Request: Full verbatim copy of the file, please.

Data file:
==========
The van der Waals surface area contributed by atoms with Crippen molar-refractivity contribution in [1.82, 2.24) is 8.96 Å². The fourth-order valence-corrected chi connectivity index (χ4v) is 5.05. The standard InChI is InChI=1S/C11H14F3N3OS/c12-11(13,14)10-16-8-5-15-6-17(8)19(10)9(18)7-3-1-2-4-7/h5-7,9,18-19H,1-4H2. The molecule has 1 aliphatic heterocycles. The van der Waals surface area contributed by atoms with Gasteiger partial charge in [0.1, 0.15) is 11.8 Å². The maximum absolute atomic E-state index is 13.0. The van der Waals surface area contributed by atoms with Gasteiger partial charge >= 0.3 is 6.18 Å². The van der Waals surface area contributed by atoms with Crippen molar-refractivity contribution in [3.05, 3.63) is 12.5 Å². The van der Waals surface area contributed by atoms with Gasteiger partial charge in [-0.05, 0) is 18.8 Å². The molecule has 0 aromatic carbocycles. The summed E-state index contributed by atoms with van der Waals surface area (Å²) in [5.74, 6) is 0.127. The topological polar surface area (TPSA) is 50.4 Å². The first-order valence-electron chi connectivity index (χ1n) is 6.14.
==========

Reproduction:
The van der Waals surface area contributed by atoms with Crippen molar-refractivity contribution in [1.82, 2.24) is 8.96 Å². The fourth-order valence-corrected chi connectivity index (χ4v) is 5.05. The standard InChI is InChI=1S/C11H14F3N3OS/c12-11(13,14)10-16-8-5-15-6-17(8)19(10)9(18)7-3-1-2-4-7/h5-7,9,18-19H,1-4H2. The molecule has 1 aliphatic heterocycles. The van der Waals surface area contributed by atoms with Gasteiger partial charge in [0.1, 0.15) is 11.8 Å². The maximum absolute atomic E-state index is 13.0. The van der Waals surface area contributed by atoms with Gasteiger partial charge >= 0.3 is 6.18 Å². The van der Waals surface area contributed by atoms with Crippen molar-refractivity contribution in [3.05, 3.63) is 12.5 Å². The van der Waals surface area contributed by atoms with Gasteiger partial charge in [-0.05, 0) is 18.8 Å². The molecule has 0 aromatic carbocycles. The summed E-state index contributed by atoms with van der Waals surface area (Å²) in [5.74, 6) is 0.127. The topological polar surface area (TPSA) is 50.4 Å². The first-order valence-electron chi connectivity index (χ1n) is 6.14.